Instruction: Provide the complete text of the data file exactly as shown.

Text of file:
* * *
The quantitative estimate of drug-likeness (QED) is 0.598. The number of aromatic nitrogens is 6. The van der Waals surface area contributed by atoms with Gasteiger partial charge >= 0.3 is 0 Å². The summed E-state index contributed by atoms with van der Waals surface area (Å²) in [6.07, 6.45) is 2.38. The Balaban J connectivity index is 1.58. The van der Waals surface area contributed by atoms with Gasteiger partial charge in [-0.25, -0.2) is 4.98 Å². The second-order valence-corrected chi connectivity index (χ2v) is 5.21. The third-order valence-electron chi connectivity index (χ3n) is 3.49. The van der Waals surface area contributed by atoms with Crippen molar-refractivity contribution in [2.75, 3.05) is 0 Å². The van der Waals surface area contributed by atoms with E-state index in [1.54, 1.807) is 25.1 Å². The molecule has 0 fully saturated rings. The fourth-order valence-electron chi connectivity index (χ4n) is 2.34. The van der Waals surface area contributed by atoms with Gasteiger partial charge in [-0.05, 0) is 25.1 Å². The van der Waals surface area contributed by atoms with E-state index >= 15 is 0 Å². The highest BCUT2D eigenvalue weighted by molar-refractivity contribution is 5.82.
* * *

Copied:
The quantitative estimate of drug-likeness (QED) is 0.598. The number of aromatic nitrogens is 6. The van der Waals surface area contributed by atoms with Gasteiger partial charge >= 0.3 is 0 Å². The summed E-state index contributed by atoms with van der Waals surface area (Å²) in [6.07, 6.45) is 2.38. The Balaban J connectivity index is 1.58. The van der Waals surface area contributed by atoms with Gasteiger partial charge in [-0.25, -0.2) is 4.98 Å². The second-order valence-corrected chi connectivity index (χ2v) is 5.21. The third-order valence-electron chi connectivity index (χ3n) is 3.49. The van der Waals surface area contributed by atoms with Crippen molar-refractivity contribution in [2.75, 3.05) is 0 Å². The van der Waals surface area contributed by atoms with E-state index in [1.54, 1.807) is 25.1 Å². The molecule has 0 fully saturated rings. The fourth-order valence-electron chi connectivity index (χ4n) is 2.34. The van der Waals surface area contributed by atoms with Gasteiger partial charge in [-0.05, 0) is 25.1 Å². The van der Waals surface area contributed by atoms with E-state index >= 15 is 0 Å². The highest BCUT2D eigenvalue weighted by molar-refractivity contribution is 5.82.